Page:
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Juvenile nasopharyngeal angiofibroma (JNA) is a rare locally invasive neoplasm composed of cavernous vascular channels set in an abundant myxoid stroma of fibroblasts and myofibroblasts.1,2 The histological similarity to erectile tissue, the almost exclusive occurrence in pubescent males, and expression of multiple steroid receptors suggest that JNA growth is stimulated by male sex hormones.1,3
The frequency of JNA is significantly increased in male familial adenomatous polyposis (FAP) patients, suggesting that it may arise through alterations of the adenomatous polyposis coli (APC)/β-catenin gene pathway.4 This was supported by the high frequency of recurrent β-catenin gene mutations detected in sporadic JNA, but no APC mutations have thus far been found.5–7
We analysed the sequence of the APC gene and the presence of recurrent β-catenin mutations in matched blood and tumour DNA from a 24 year old JNA affected FAP carrier who underwent restorative proctocolectomy and resection of an abdominal wall desmoid. The patient was the only JNA affected sibling of an FAP family. Matched DNA from blood and from frozen JNA tissue were analysed for APC mutations using the TNT Quick Coupled Transcription/Translation System (Promega, Madison, Wisconsin, USA) and heteroduplex analysis on agarose minigel,8 followed by sequencing. Using these techniques we detected a frameshift APC mutation, c.3927-3931delAAAGA, in both blood and JNA tissue. This mutation introduces a stop codon (pGlu1309fsX1312) in the APC gene region between the first and second 20 amino acid β-catenin binding repeats. Another frameshift APC mutation, consisting in a 5 bp deletion, c.3183-3187delACAAA, that introduces a stop codon (p.Lys1061fsX1062) in the region encoding the first 20 amino acid β-catenin binding repeat, was detected only in JNA DNA. Using restriction enzyme analysis,5 we ruled out the presence of the JNA associated activating mutations at codons 32 and 34 in exon 3 of the β-catenin gene. These results were confirmed in duplicate experiments. Due to lack of tumour sections, we were unable to perform laser capture microdissection to separate the vascular and stromal components of the tumour. However, the somatic mutation is expected to have been present in fibroblasts because of the clear stromal predominance in the JNA tissue analysed.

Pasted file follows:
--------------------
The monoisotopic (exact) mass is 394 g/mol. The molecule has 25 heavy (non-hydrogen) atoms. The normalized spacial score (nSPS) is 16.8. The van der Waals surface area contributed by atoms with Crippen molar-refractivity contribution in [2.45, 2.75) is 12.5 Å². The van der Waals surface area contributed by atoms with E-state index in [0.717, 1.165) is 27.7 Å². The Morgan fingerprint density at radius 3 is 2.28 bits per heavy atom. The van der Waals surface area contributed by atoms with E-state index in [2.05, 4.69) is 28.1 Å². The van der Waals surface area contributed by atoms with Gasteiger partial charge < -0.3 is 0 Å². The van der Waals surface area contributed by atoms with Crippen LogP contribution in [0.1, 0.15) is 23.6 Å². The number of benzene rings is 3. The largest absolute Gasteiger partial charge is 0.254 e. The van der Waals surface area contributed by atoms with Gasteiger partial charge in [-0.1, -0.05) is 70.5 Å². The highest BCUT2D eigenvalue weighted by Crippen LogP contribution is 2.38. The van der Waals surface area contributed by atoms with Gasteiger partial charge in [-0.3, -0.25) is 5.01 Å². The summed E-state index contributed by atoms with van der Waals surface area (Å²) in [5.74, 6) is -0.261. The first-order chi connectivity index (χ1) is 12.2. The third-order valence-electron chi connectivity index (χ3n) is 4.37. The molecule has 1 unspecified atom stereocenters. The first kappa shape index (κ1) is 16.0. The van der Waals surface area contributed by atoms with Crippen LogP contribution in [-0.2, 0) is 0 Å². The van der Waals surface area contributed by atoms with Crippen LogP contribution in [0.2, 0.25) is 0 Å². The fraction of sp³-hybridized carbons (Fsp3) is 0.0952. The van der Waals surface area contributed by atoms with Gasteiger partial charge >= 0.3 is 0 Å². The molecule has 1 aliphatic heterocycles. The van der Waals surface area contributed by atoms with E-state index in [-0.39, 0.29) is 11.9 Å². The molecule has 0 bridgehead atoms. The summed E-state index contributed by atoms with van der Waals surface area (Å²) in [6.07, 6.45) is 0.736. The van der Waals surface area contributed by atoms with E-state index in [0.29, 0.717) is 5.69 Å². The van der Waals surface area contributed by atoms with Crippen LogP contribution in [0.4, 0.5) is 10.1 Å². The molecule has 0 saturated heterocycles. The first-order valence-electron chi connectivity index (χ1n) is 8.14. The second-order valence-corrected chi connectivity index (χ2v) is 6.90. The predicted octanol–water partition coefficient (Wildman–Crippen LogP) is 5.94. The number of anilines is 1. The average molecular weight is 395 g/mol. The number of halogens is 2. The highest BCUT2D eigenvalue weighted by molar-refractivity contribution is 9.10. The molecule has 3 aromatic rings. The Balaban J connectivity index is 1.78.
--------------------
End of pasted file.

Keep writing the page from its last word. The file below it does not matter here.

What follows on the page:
In the study by Abraham et al, activating β-catenin mutations were found in 12 of 16 sporadic JNAs analysed.5 The APC sequence corresponding to the mutation cluster region (MCR) of sporadic colorectal cancer9 was investigated in the four JNAs without β-catenin mutations but no mutations were detected.5 Guertl et al analysed 11 sporadic JNAs from nine patients for mutations in the MCR of the APC gene and for loss of heterozygosity (LOH) at the APC locus.6 No APC mutations were detected and none of the informative cases were LOH positive.6 Ferouz et al found no germline APC mutations in a series of nine JNA patients.7 Thus there was no direct evidence involving the APC gene in JNA, although this rare tumour is reported to occur 25 times more frequently in FAP affected adolescents than in an age matched population.4,7
This study documents for the first time the association between a somatic and a germline APC mutation in an FAP related JNA. Because of the stromal predominance in the tumour analysed (fig 1), the somatic mutation must have been present in the fibroblasts (that is, in the same cell type where nuclear accumulation of β-catenin, indicative of activation of the Wnt pathway, was previously demonstrated).5 We cannot exclude the presence or absence of the mutation in the vascular component. Our findings agree with the well known evidence of double hit APC inactivation in FAP associated fibroblastic tumours.10 Thus FAP associated JNA should be considered a sex dependent extraintestinal FAP manifestation.
Supported by grants from “Associazione Italiana per la Ricerca sul Cancro” (AIRC) and the Italian Ministry of University and Research.
Conflict of interest: None declared.
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